Designer Nina Campbell's essential design rules for every room in your home

Designer Nina Campbell talks us through the essential elements of decorating

three interiors with decorative details
(Image credit: Nina Campbell/Paul Raeside)

Interior design and decorating might seem like a daunting prospect, best reserved for an expert, however, with the right advice, you can easily achieve a professional look that will have visitors gushing over your interior schemes.

Whether you’re starting out on a new design project or just want to refresh an existing scheme, Nina Campbell has shared her top interior design tips for creating a harmonious space that is brimming with personality.

black and white portrait of nina campbell
Nina Campbell

Nina Campbell is one of the world’s most respected and influential interior designers. Her list of clients and design expertise is unparalleled. Renowned for her contagious wit and brilliant sense of style, her designs appeal to both young and old and sit well in both contemporary and traditional interiors.

1. Figure out your floorplan

living room with fireplace and armchairs paul raeside

(Image credit: Paul Raeside)

Figuring out your floor plan is vital to ensure that your room works from a practical and aesthetic standpoint. Start by working out the central point of the room; this will guide you as to where to place large pieces of furniture. This is a reasonably easy task in a room with a fireplace or large windows. If you do not have those, then look at the room as a whole and figure out which architectural feature or object will act as the room’s central point. Next, factor in the practical elements of the room – where are the windows and the doors? Do your windows go to floor level or could you place low pieces of furniture in front of them? These principles can be applied to every room from living room ideas to bathroom ideas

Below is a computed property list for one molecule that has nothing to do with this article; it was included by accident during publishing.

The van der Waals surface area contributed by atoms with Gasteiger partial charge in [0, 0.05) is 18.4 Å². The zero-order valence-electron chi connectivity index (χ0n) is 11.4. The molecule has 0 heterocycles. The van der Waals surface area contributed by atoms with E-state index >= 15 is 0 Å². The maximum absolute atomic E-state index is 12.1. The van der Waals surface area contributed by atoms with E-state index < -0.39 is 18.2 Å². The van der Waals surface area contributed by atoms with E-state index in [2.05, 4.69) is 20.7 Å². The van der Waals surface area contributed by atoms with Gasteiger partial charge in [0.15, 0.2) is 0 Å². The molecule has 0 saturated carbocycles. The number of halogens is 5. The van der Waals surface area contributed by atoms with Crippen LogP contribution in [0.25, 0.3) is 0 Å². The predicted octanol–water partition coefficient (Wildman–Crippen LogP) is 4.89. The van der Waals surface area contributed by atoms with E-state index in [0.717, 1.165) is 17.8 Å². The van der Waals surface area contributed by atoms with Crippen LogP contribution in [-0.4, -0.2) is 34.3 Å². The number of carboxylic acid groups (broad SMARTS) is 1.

For example, when designing a living room with a traditional fireplace, this will be a central point. You can then either have the sofa to one side with a couple of chairs opposite. Alternatively, you can position the couch so it’s facing the fireplace and chairs on either side. It’s always good to then throw off the symmetry of the room – add an extra little chauffeuse in front of the fire to make the space feel more relaxed and encourage conversation.

2. Use pattern to add personality

hallway with blue patterend wallpaper and orante mirror and ceiling light and decorative orange accent chairs

(Image credit: Nina Campbell Interiors)

Pattern is a great way to add personality into your space. When mixing patterns in a room, start by looking at patterns together – mix a large-scale print with a more intricate design, possibly adding a neutral stripe or check, then balance with plain, complementary colors. 

Alternatively, you might fall in love with a pattern that incorporates a lot of colors. You can use this pattern as the basis of your room’s color scheme – accentuating certain shades throughout the room. If you are considering a more outrageous pattern but are a little nervous, try using it on one chair or across cushions while keeping the rest of the room calmer. On the flip side, another way to introduce pattern is to take one design and use it to blanket the whole room, with the exception of a couple of plain colors.